The Transport Committee has launched an inquiry to explore the safety and legal implications of e-scooters, their impact on congestion and potential contribution to reducing the UK’s greenhouse gas emissions.
The UK is the last major European economy where e-scooters are banned everywhere except on private land (with the landowner’s permission).
In the UK, e-scooters are classified as a ‘powered transporter’ and are covered by laws that apply to all motor vehicles, including the requirements of the Road Traffic Act 1988 on road tax and technical safety standards. The committee’s inquiry will consider whether e-scooters should be permitted on roads, cycles lanes and/or pavements, noting that any change in the law would require primary legislation.
The Transport Committee’s short inquiry on this emerging policy area will complement a consultation launched by the Department for Transport on micromobility vehicles.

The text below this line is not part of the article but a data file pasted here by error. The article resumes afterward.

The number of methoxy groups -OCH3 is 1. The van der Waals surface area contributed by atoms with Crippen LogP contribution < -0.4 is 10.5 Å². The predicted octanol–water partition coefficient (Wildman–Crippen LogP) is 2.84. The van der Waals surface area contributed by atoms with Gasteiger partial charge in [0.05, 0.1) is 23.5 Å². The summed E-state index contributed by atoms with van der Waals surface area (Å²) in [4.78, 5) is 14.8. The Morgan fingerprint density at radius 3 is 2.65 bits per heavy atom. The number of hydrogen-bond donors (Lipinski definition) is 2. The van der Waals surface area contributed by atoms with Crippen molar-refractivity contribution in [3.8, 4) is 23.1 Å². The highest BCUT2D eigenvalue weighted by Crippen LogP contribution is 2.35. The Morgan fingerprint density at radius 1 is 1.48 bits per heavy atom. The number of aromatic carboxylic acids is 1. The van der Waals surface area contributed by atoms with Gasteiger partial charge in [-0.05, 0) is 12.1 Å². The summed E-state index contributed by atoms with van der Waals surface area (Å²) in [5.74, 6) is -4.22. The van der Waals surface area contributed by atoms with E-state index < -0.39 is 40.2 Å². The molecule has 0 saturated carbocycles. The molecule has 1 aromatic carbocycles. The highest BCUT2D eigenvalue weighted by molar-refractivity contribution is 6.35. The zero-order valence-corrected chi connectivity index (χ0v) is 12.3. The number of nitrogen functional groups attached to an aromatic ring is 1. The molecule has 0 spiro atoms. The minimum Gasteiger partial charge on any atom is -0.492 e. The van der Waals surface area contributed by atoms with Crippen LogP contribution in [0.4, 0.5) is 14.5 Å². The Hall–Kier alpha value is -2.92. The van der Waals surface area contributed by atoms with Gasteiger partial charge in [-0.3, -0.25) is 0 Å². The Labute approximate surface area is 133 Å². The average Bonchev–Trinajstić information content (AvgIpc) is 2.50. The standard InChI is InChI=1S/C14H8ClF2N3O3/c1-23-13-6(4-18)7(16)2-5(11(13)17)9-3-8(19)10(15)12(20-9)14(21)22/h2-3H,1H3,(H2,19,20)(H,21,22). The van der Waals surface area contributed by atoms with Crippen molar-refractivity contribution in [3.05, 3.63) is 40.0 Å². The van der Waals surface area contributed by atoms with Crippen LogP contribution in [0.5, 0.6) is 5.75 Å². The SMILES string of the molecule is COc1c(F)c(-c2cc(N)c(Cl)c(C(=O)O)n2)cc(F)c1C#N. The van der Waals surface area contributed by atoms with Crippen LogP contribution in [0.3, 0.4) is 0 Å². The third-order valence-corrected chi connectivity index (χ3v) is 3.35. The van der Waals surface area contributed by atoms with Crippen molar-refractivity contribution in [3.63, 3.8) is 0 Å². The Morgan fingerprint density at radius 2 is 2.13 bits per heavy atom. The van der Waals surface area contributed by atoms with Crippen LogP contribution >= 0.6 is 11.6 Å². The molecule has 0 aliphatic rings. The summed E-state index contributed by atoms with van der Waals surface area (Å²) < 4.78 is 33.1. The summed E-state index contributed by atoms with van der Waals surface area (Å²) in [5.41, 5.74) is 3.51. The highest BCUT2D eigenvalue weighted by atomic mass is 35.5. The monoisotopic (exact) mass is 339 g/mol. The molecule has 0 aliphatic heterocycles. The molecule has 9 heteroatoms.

Chair of the Transport Committee Huw Merriman MP said: “Electric scooters could be a useful lever to reduce our transport carbon footprint but their environmental credentials have yet to be proven. These ‘powered transporters’ could reduce the amount of time we spend in cars and reduce congestion but we don’t want to score an own goal by encouraging the use of micromobility vehicles instead of walking and cycling.
“Road safety is a significant consideration. We must consider the dangers to other road users and especially pedestrians with visual impairments or those who use mobility aids and rely on clear pavements. Safety must also be a factor for riders of e-scooters.
“We’d like to hear from manufacturers about the design and build of e-scooters. The public may have views on whether there should be specific vehicle or user requirements. Are e-scooters something good and positive which will take traffic off the road – one part of what the Department for Transport describes as a ‘transport revolution’? Let’s see if those who respond to our inquiry agree.”
Evidence can be submitted until 2nd June 2020.